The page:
Friday, April 18, 2014

Melaka, Part 3 - Trishaws

18 April 2014

There are buses and taxis and trains and subways and all, a variety of public transportation options.  And of course, there is walking.

But Malaysia also has the trishaw.  In KL, trishaws tend have a front end like a rickshaw, where the guests would sit.  The back end, for the driver, is like a bicycle, with just one wheel - the front of the bicycle being the two wheels of the rickshaw.

Melaka has perfected the trishaw, which is more like a rickshaw sidecar attached to a regular bicycle.  And then dressed up.  Pimped out, in modern parlance.  Beautified, kitsch-ified, and decorated with just about every single modern cultural icon or pop symbol that you can imagine.  Covered with artificial flowers like a miniature float in the Parade of Roses.  Or maybe Cupid's chariot for Valentine's Day, since hearts seem to be the preferred shape.

The trishaws are also fitted out with sound systems - some are speakers attached to either an MP3 player or a cell phone; others are old-fashioned CD players or radios hooked up from a platform on the back of the trishaw.  At any rate, raucous music blares from every single trishaw.  A different song playing from every single trishaw pedalling down the road.  So that there's a constant cacophony of pop or old rock music as the flower-covered, butterfly topped, Hello Kitty covered trishaws scoot by.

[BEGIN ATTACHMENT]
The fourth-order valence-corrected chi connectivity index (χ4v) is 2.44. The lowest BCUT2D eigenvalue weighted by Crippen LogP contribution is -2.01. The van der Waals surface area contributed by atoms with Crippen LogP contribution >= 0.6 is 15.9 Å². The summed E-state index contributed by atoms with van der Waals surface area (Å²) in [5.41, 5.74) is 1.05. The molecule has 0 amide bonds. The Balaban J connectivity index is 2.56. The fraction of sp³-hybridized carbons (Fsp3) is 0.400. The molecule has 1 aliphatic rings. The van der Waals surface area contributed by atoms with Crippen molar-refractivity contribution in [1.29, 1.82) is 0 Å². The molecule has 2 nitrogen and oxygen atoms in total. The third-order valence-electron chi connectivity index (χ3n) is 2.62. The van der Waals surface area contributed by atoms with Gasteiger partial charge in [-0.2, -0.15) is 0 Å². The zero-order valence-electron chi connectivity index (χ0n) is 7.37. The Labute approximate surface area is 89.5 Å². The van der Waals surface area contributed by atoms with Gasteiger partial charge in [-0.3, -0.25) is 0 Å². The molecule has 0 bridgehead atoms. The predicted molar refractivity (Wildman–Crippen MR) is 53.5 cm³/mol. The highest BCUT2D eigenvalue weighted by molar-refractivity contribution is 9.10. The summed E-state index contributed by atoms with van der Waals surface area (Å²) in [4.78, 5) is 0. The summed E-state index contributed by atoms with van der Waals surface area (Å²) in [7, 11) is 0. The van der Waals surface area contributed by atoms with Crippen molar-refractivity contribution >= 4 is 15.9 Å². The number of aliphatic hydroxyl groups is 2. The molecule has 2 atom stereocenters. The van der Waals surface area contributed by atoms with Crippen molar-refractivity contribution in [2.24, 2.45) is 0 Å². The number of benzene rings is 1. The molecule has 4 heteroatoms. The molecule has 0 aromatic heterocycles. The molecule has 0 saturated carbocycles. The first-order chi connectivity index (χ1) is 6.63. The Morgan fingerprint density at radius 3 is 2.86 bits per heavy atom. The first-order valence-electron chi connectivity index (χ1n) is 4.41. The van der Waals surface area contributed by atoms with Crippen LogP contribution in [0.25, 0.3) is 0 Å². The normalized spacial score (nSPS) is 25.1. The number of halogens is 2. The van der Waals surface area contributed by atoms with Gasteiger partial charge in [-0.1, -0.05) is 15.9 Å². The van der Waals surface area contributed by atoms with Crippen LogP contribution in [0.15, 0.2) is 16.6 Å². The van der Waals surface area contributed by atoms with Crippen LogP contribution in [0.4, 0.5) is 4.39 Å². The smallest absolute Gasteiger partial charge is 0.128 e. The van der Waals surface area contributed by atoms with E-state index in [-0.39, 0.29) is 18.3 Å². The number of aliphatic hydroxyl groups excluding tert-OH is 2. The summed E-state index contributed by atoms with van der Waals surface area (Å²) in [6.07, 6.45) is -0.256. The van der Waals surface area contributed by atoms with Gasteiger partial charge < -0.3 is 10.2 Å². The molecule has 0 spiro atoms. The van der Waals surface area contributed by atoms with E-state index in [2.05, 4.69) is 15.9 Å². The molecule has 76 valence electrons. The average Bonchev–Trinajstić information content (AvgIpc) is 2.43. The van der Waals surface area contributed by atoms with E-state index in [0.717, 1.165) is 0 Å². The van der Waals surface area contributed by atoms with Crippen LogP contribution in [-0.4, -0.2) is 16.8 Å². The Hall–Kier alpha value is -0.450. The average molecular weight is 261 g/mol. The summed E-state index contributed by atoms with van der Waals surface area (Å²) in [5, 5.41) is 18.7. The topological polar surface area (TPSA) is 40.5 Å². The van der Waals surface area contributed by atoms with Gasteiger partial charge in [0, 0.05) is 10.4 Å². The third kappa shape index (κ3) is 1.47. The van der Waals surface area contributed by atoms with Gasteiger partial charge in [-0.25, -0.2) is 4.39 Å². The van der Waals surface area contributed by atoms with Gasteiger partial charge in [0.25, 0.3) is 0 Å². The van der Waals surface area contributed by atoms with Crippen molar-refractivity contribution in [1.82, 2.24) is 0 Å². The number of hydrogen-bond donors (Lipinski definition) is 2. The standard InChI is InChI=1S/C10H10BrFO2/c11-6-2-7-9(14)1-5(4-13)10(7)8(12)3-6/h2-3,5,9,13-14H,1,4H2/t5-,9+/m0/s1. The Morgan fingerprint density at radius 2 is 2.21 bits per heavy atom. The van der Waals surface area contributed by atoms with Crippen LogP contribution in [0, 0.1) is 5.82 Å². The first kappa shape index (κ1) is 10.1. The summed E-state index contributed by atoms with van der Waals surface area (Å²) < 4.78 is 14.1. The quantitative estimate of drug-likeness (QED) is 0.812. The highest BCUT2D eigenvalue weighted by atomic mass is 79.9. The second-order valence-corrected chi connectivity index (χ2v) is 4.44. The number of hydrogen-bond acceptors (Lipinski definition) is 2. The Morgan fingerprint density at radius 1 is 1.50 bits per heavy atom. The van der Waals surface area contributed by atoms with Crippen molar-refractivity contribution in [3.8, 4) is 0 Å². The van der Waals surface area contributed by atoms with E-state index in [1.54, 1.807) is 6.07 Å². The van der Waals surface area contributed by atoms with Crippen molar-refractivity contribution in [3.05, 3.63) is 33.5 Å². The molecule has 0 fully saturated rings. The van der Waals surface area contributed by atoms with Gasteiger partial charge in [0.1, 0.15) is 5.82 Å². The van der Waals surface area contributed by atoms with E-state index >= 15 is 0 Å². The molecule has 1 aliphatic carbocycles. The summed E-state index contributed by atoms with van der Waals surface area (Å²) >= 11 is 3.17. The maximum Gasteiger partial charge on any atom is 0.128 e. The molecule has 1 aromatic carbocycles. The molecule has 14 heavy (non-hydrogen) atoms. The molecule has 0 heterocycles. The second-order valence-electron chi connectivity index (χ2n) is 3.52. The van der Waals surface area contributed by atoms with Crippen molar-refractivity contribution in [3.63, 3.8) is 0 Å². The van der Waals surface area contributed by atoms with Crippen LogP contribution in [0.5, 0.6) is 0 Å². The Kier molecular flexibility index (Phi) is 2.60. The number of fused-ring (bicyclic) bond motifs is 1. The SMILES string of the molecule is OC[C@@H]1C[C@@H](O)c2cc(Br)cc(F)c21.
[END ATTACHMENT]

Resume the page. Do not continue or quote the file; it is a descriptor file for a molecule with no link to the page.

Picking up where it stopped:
They are hysterical!  Hilarious!  Beautiful and quirky and funny and colourful and just, well, funny!

I fell in love with Melaka's trishaws.  I couldn't get enough photos.  Photos of drivers, who were willing to pose and slow down so I could catch a photo.  Parked trishaws lined up at touristy spots, hoping to catch a fare.  Bored trishaw drivers playing games on their mobile phones, because what else is there to do on a hot afternoon while tourists are shopping or eating or going on a boat cruise?

One night, walking around, I found a house or shop full of trishaws - I asked the man who seemed to live there if they were his trishaws, and he said yes.  I then asked if he made them?  He said yes.  I asked if I could photograph them.  He said yes.  So, there's a chance he didn't understand all of my questions and just answered yes.  There's an equal chance he understood and is indeed a trishaw artist.  I don't really know.
Of course we had to try a trishaw.  Which was even funnier than they look.

The seat is small.  It will fit two slim-hipped Malaysians.  It is a VERY tight squeeze for two somewhat overweight and middle-aged Americans who are of big-boned European heritage.

We managed, but we were squished, and only one of us could lean back at a time.

Plus the Hello Kitty dolls in back of me kept kicking my hat off my head.

Our driver put on "Stand By Me" and Richard and I sang along as our driver pedalled his way through the back streets of Chinatown and over to our hotel.

And we had a great view of the other side of the trishaw.

Whole lotta pink, isn't it?

And the following day, after a long day of walking and sightseeing, our trishaw driver recognized us and volunteered to drive us back to our hotel.  For another 30 ringgits, of course.  

But for a pink Hello Kitty trishaw ride, it was well worth it!

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